Get It Straight, New York Times: Is Washington Avenue "Seedy" Or "Stylish"?
The arts folks at The New York Times, a paper published north of here, have jumped on the story of the alleged Salvador Dali paintings being sold at a Salvation Army store here.
HOUSTON -- In a scene that would most likely appeal to the Spanish Surrealist Salvador Dalí, several works attributed to him are currently on display next to a disheveled tie rack at a Salvation Army Family Thrift Store in a seedy industrial neighborhood here.
Until you look at what the Times had to say about the neighborhood three months ago.
Back then Washington Avenue was home to "a growing collection of stylish restaurants and bars." The paper went on at length about the hip, edgy, whatever type of yuppie magnets that have sprouted up in the area.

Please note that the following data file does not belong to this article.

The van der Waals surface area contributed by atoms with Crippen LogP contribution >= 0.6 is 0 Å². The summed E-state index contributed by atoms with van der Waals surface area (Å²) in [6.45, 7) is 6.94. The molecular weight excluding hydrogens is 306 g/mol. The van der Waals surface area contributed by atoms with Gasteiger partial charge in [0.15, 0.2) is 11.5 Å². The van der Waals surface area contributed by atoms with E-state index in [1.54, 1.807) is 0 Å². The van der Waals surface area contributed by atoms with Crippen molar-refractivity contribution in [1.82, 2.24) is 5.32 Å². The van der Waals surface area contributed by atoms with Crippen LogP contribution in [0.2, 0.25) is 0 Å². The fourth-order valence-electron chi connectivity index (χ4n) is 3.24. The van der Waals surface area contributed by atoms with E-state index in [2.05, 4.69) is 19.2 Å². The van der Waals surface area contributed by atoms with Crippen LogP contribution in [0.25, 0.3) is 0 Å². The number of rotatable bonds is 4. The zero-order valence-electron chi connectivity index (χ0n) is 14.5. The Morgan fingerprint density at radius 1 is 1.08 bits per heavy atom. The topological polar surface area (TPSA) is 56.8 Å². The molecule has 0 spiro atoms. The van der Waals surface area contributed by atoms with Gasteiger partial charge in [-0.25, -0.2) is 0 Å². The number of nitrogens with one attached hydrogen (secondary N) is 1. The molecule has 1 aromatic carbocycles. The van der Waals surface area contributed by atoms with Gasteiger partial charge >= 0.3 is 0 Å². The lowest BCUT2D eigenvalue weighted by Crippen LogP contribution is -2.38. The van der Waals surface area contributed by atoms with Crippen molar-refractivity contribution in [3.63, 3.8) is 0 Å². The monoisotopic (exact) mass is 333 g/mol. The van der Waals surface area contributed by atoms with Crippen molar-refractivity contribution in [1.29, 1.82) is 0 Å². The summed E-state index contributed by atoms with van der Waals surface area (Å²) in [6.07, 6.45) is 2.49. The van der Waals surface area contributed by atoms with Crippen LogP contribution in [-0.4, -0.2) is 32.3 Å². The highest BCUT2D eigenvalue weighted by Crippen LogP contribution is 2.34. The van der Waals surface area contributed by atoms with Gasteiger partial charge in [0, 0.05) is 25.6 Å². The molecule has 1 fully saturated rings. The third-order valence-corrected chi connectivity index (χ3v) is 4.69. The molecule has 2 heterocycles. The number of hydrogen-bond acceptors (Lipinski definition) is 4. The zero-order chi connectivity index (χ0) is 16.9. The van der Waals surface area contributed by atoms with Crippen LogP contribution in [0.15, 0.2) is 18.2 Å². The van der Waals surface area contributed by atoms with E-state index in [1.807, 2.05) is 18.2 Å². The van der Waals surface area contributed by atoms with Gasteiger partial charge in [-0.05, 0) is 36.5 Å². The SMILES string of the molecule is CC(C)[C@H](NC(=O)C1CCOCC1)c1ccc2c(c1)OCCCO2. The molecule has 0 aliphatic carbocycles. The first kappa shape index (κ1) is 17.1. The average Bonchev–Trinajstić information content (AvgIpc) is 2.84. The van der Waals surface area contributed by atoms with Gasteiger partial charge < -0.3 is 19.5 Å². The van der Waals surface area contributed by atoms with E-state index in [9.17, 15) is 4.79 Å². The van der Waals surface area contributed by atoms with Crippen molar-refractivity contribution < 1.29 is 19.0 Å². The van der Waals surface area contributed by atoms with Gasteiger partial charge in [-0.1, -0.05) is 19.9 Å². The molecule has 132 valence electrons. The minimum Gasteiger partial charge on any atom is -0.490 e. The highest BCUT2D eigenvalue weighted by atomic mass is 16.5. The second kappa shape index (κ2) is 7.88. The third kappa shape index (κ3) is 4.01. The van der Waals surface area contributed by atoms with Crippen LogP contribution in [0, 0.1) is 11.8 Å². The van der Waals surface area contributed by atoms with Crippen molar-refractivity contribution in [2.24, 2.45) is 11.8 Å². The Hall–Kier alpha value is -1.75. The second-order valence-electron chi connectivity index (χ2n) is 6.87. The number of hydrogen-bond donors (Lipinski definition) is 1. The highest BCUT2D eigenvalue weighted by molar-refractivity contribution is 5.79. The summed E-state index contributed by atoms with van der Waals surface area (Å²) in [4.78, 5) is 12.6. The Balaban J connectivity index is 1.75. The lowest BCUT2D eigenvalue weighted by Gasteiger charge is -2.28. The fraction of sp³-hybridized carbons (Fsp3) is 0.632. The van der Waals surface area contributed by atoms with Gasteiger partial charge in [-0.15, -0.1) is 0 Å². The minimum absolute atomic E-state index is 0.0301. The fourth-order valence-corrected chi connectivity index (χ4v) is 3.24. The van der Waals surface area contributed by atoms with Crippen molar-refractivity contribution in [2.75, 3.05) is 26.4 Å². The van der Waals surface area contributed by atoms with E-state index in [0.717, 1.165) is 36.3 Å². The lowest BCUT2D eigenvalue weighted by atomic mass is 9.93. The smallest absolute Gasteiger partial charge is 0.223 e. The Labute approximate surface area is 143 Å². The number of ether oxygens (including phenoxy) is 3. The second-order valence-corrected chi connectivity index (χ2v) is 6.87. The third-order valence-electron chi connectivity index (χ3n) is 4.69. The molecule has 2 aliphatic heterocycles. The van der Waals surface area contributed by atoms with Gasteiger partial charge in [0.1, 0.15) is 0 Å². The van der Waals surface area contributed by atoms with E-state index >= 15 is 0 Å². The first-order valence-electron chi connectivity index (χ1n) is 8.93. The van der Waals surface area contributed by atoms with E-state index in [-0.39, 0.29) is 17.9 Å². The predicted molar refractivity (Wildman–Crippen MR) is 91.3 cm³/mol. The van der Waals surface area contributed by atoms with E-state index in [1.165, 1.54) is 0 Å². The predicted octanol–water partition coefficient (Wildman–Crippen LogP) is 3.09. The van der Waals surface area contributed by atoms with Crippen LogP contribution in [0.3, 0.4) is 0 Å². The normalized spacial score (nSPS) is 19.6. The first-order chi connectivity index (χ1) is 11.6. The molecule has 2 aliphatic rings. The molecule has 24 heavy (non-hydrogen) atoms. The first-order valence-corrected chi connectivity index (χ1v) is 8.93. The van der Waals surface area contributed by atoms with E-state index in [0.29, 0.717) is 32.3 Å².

Of course, even in that article the paper noted that the neighborhood "reveals mere remnants of the decay that pervaded this three-mile strip just a few years ago -- a bail bondsman sign, a lone pawn shop and a handful of vacant lots hint at what used to be."
But still, it talks of restaurants "where jeans-and-boot-clad professionals enjoy contemporary American food like white pizza with crab meat" and "gastropubs," which sounds like something you discover through a colonoscopy. (And did we really have to hear about cowboy boots again?)
Anyway, take your pick -- Washington Avenue is either seedy or hip. Or maybe both, because it's just so damn trendy.
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